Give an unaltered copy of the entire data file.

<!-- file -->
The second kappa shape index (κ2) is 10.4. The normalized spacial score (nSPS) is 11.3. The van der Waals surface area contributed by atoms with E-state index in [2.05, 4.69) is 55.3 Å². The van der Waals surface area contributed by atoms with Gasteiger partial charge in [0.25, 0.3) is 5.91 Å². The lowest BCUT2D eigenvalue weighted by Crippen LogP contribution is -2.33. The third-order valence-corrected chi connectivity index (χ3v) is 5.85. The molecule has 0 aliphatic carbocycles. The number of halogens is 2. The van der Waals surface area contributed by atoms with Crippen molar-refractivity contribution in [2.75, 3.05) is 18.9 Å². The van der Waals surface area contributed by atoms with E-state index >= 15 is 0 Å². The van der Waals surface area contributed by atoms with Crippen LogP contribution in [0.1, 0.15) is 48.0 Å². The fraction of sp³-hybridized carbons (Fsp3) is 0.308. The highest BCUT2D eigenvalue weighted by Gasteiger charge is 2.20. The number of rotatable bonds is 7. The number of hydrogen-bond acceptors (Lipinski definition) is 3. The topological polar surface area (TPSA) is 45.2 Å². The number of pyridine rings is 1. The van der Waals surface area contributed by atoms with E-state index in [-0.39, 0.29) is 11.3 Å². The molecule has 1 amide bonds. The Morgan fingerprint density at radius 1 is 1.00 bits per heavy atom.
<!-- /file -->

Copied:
The second kappa shape index (κ2) is 10.4. The normalized spacial score (nSPS) is 11.3. The van der Waals surface area contributed by atoms with E-state index in [2.05, 4.69) is 55.3 Å². The van der Waals surface area contributed by atoms with Gasteiger partial charge in [0.25, 0.3) is 5.91 Å². The lowest BCUT2D eigenvalue weighted by Crippen LogP contribution is -2.33. The third-order valence-corrected chi connectivity index (χ3v) is 5.85. The molecule has 0 aliphatic carbocycles. The number of halogens is 2. The van der Waals surface area contributed by atoms with Crippen molar-refractivity contribution in [2.75, 3.05) is 18.9 Å². The van der Waals surface area contributed by atoms with E-state index >= 15 is 0 Å². The van der Waals surface area contributed by atoms with Crippen LogP contribution in [0.1, 0.15) is 48.0 Å². The fraction of sp³-hybridized carbons (Fsp3) is 0.308. The highest BCUT2D eigenvalue weighted by Gasteiger charge is 2.20. The number of rotatable bonds is 7. The number of hydrogen-bond acceptors (Lipinski definition) is 3. The topological polar surface area (TPSA) is 45.2 Å². The number of pyridine rings is 1. The van der Waals surface area contributed by atoms with E-state index in [-0.39, 0.29) is 11.3 Å². The molecule has 1 amide bonds. The Morgan fingerprint density at radius 1 is 1.00 bits per heavy atom.